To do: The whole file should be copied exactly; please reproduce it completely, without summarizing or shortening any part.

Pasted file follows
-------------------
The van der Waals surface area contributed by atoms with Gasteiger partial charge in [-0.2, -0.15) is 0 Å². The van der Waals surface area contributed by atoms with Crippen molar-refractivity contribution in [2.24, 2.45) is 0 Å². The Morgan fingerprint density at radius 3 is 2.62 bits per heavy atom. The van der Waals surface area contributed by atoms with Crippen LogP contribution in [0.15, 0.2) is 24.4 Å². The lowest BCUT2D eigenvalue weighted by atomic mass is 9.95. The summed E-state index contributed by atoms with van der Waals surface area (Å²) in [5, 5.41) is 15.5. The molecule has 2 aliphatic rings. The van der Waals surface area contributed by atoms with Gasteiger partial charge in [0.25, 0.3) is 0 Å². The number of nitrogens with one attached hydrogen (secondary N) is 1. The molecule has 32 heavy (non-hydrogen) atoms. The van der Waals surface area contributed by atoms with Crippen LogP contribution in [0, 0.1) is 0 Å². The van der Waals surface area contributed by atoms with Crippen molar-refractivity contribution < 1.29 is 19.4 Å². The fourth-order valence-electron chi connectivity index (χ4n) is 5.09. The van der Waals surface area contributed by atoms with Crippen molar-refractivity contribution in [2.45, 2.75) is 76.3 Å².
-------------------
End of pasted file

The van der Waals surface area contributed by atoms with Gasteiger partial charge in [-0.2, -0.15) is 0 Å². The van der Waals surface area contributed by atoms with Crippen molar-refractivity contribution in [2.24, 2.45) is 0 Å². The Morgan fingerprint density at radius 3 is 2.62 bits per heavy atom. The van der Waals surface area contributed by atoms with Crippen LogP contribution in [0.15, 0.2) is 24.4 Å². The lowest BCUT2D eigenvalue weighted by atomic mass is 9.95. The summed E-state index contributed by atoms with van der Waals surface area (Å²) in [5, 5.41) is 15.5. The molecule has 2 aliphatic rings. The van der Waals surface area contributed by atoms with Gasteiger partial charge in [0.25, 0.3) is 0 Å². The number of nitrogens with one attached hydrogen (secondary N) is 1. The molecule has 32 heavy (non-hydrogen) atoms. The van der Waals surface area contributed by atoms with Crippen LogP contribution in [0, 0.1) is 0 Å². The van der Waals surface area contributed by atoms with Crippen molar-refractivity contribution < 1.29 is 19.4 Å². The fourth-order valence-electron chi connectivity index (χ4n) is 5.09. The van der Waals surface area contributed by atoms with Crippen molar-refractivity contribution in [2.45, 2.75) is 76.3 Å².